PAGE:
FPS: yes, as Crew says still 30 FPS (that's TRUE 30) only.  Some Canon techs say that 23.98 firmware for the cam is around the corner, others say it will never do 23.98. Whatever--today it is 30 FPS.  I record 30 FPS TC (24/48 audio), and MOST of the projects I work on w/ this camera STAY 30 fps thru post.

Audio in:  VERY low level mic level inputs.  My scratch feeds are via Senn G2s w/ the receiver output cranked down as far as it will go.  DO a test  (you can only hear playback thru the tiny speaker in the camera, but you can tell whether or not the audio is clipped)).

Other than that:  the obvious and normal: good slates etc, and together secretarial aspects (notes etc).

On fast moving shoots with an on-site dumpist I often have them start a simple text file and I dictate to them what audio is in what file.  I often use the old doco digi-bloop light, w/ the audio file # displayed on the blooper.

Post: H264 is a pain in the ass as a mastering/edit format, so they'll prob convert the pix files to ProRes and then sync up the audio.  Here's where good clean accurate scratch tracks, slates and notes really make a diff (I know everyone already knows this).  The clean scratch track that is more or less a lofi copy of your double system audio makes apps like "PluralEyes" work MUCH better, if they are into that.

Good luck

Philip Perkins

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Thanks everyone -- Nicole, Crew, Vin, Jason, manglerbmx, and Philip -- for the input, it's much appreciated.

manglerbmx -- feel free to sign your real name here, we're a pretty friendly bunch and in this business name recognition comes into play.

Philip -- your feedback is not too late, the shoot is scheduled for tomorrow (Thursday) -- if it happens -- we just had another big snowstorm and we're dealing with wrangling executives from a major international firm.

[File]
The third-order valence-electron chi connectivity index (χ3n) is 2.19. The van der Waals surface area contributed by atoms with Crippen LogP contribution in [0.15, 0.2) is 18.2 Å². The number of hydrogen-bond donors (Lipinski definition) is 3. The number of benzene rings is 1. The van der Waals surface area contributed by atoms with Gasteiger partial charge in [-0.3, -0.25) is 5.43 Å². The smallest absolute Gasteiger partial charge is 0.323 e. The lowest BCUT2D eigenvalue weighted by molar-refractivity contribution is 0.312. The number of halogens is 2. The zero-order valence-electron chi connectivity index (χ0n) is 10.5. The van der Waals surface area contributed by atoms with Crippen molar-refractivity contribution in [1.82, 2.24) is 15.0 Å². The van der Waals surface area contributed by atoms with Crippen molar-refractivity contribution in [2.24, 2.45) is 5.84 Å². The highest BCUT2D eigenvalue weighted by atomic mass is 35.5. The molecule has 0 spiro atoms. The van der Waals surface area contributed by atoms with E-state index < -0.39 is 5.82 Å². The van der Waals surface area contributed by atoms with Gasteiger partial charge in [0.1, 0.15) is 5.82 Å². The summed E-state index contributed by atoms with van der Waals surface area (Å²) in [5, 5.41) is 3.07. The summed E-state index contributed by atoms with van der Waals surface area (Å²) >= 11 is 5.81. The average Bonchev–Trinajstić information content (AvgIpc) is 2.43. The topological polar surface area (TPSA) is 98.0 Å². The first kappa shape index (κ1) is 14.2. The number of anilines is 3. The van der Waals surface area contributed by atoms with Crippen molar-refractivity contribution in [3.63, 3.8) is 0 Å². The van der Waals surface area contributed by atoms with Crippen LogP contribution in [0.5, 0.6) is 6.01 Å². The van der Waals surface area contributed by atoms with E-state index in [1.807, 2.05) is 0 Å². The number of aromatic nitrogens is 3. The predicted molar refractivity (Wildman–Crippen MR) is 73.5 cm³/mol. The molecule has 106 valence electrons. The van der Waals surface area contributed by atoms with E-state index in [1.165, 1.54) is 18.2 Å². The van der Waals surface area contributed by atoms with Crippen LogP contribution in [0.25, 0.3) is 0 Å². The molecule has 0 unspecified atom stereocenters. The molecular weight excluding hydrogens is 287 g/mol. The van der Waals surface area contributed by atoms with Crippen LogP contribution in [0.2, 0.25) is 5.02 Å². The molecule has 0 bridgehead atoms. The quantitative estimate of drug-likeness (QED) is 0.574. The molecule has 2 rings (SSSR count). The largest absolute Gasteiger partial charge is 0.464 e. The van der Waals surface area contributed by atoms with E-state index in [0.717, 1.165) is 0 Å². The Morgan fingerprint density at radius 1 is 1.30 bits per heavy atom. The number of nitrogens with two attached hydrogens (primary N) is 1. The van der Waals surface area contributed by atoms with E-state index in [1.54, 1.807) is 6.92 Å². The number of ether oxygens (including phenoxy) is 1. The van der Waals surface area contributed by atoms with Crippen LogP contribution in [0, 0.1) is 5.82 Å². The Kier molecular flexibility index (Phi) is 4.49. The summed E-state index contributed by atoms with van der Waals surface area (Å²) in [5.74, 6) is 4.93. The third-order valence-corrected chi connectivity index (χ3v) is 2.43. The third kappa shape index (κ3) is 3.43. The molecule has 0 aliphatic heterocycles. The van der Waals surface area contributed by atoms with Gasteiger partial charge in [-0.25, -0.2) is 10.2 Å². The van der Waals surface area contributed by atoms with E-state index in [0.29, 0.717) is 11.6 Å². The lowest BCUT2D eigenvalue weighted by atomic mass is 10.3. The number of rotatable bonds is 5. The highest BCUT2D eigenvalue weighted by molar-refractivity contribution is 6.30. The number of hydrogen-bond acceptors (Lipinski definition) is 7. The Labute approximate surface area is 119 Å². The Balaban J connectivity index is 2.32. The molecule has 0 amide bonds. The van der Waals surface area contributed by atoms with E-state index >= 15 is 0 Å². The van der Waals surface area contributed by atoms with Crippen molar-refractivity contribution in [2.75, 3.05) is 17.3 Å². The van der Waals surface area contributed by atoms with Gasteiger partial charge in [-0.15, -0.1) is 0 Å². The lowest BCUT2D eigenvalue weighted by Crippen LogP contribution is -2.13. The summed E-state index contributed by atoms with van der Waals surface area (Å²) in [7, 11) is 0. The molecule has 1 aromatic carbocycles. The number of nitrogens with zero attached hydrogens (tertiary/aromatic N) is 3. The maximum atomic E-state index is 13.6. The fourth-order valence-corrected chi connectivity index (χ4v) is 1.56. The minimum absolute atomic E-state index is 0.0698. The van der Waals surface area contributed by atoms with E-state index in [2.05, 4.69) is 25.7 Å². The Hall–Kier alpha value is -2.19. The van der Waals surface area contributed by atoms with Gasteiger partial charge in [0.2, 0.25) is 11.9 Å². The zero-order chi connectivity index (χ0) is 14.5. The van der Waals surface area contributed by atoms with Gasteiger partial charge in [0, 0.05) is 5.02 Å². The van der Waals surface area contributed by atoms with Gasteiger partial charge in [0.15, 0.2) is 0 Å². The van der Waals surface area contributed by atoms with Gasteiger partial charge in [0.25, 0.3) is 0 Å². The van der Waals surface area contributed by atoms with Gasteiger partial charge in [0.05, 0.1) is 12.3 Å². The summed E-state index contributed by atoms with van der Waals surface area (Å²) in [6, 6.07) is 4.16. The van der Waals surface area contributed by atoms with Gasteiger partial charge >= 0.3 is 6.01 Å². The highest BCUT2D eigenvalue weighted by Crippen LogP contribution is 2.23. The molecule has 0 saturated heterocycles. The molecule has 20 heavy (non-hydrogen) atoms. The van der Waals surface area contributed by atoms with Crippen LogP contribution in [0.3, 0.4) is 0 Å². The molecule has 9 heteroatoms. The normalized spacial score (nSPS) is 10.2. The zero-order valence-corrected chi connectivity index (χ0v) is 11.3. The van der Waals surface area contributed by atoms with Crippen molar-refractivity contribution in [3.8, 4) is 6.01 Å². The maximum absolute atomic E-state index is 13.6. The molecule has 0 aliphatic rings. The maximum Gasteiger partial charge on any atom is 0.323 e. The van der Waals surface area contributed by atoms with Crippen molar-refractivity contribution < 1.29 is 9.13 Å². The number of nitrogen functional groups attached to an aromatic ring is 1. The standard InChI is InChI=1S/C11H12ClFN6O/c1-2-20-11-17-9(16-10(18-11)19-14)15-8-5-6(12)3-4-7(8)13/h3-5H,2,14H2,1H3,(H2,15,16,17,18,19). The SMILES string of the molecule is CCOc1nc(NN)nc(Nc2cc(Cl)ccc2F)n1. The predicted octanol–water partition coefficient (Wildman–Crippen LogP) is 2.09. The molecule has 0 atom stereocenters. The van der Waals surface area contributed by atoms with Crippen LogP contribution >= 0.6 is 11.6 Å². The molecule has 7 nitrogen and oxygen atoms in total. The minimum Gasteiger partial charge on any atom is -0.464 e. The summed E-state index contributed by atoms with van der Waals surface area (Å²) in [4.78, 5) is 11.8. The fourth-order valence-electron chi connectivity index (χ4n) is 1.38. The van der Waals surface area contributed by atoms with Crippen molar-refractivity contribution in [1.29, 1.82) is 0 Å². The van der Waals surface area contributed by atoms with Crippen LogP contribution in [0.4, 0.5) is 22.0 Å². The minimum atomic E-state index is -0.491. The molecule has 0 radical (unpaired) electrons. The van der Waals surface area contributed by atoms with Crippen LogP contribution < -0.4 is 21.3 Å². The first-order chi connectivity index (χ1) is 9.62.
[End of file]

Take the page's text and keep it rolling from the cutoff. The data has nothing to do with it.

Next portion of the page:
Thanks again, all.

John B.

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I use a smart slate, but thats because that is all I own.  "

if time code is not being used, the camera department provides the slate....

Oh, that's only for movie cameras, not still cameras...

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I use a smart slate, but thats because that is all I own.  "

if time code is not being used, the camera department provides the slate....

Oh, that's only for movie cameras, not still cameras...

I believe Canon's tag line is "pictures in motion", does that qualify it as a motion picture camera?

Eric

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Post: H264 is a pain in the ass as a mastering/edit format, so they'll prob convert the pix files to ProRes and then sync up the audio.

Small addition: neither Final Cut Pro nor Avid can deal with H.264 video directly, because it's already a highly-compressed format. Converting to another file format is an issue that affects picture quality, but it obviously works. The real issue are frame rates and stuff like that, and this is something the editor will deal with. I personally think the 7D is a better way to go since it's true 24fps. (Though I'm not sure if a future update will add 24fps or not.)

I've been told by editors I trust that Plural Eyes does work well; here's the link:

http://www.singularsoftware.com/pluraleyes.html

Me personally, I would skip trying to feed audio to a DSLR and just make sure all the slates were good and the audio was 100% reliable. But the Beachtek DX-5DA gets around this to a point, provided you have the space on the camera mount for this box and a wireless receiver. I think it sneaks in some ultrasonic tone that partly disables (or fools) the AGC.

Lots of information over on the D5 user group:

http://www.cinema5d.com

--Marc W.

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Small addition: neither Final Cut Pro nor Avid can deal with H.264 video directly, because it's already a highly-compressed format. Converting to another file format is an issue that affects picture quality, but it obviously works. The real issue are frame rates and stuff like that, and this is something the editor will deal with. I personally think the 7D is a better way to go since it's true 24fps. (Though I'm not sure if a future update will add 24fps or not.)